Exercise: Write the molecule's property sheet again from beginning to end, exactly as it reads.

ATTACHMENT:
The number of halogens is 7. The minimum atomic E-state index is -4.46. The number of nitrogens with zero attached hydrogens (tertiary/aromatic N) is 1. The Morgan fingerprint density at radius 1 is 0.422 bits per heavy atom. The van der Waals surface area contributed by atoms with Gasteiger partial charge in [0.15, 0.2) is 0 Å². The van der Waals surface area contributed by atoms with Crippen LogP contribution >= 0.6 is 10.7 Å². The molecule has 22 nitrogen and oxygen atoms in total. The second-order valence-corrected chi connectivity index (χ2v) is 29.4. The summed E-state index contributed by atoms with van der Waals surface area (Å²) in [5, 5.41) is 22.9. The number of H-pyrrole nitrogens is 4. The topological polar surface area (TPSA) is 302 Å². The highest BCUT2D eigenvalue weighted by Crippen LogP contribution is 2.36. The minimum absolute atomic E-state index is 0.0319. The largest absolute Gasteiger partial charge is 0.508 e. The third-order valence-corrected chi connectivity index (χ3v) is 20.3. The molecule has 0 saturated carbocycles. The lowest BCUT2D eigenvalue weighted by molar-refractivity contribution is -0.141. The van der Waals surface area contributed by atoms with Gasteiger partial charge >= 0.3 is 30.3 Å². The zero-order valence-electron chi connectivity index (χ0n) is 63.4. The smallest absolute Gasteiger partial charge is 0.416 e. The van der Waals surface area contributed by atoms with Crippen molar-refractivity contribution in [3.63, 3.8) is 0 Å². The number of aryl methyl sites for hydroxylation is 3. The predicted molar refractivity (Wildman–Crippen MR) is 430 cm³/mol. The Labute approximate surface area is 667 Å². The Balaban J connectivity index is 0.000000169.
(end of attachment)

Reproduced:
The number of halogens is 7. The minimum atomic E-state index is -4.46. The number of nitrogens with zero attached hydrogens (tertiary/aromatic N) is 1. The Morgan fingerprint density at radius 1 is 0.422 bits per heavy atom. The van der Waals surface area contributed by atoms with Gasteiger partial charge in [0.15, 0.2) is 0 Å². The van der Waals surface area contributed by atoms with Crippen LogP contribution >= 0.6 is 10.7 Å². The molecule has 22 nitrogen and oxygen atoms in total. The second-order valence-corrected chi connectivity index (χ2v) is 29.4. The summed E-state index contributed by atoms with van der Waals surface area (Å²) in [5, 5.41) is 22.9. The number of H-pyrrole nitrogens is 4. The topological polar surface area (TPSA) is 302 Å². The highest BCUT2D eigenvalue weighted by Crippen LogP contribution is 2.36. The minimum absolute atomic E-state index is 0.0319. The largest absolute Gasteiger partial charge is 0.508 e. The third-order valence-corrected chi connectivity index (χ3v) is 20.3. The molecule has 0 saturated carbocycles. The lowest BCUT2D eigenvalue weighted by molar-refractivity contribution is -0.141. The van der Waals surface area contributed by atoms with Gasteiger partial charge >= 0.3 is 30.3 Å². The zero-order valence-electron chi connectivity index (χ0n) is 63.4. The smallest absolute Gasteiger partial charge is 0.416 e. The van der Waals surface area contributed by atoms with Crippen molar-refractivity contribution in [3.63, 3.8) is 0 Å². The number of aryl methyl sites for hydroxylation is 3. The predicted molar refractivity (Wildman–Crippen MR) is 430 cm³/mol. The Labute approximate surface area is 667 Å². The Balaban J connectivity index is 0.000000169.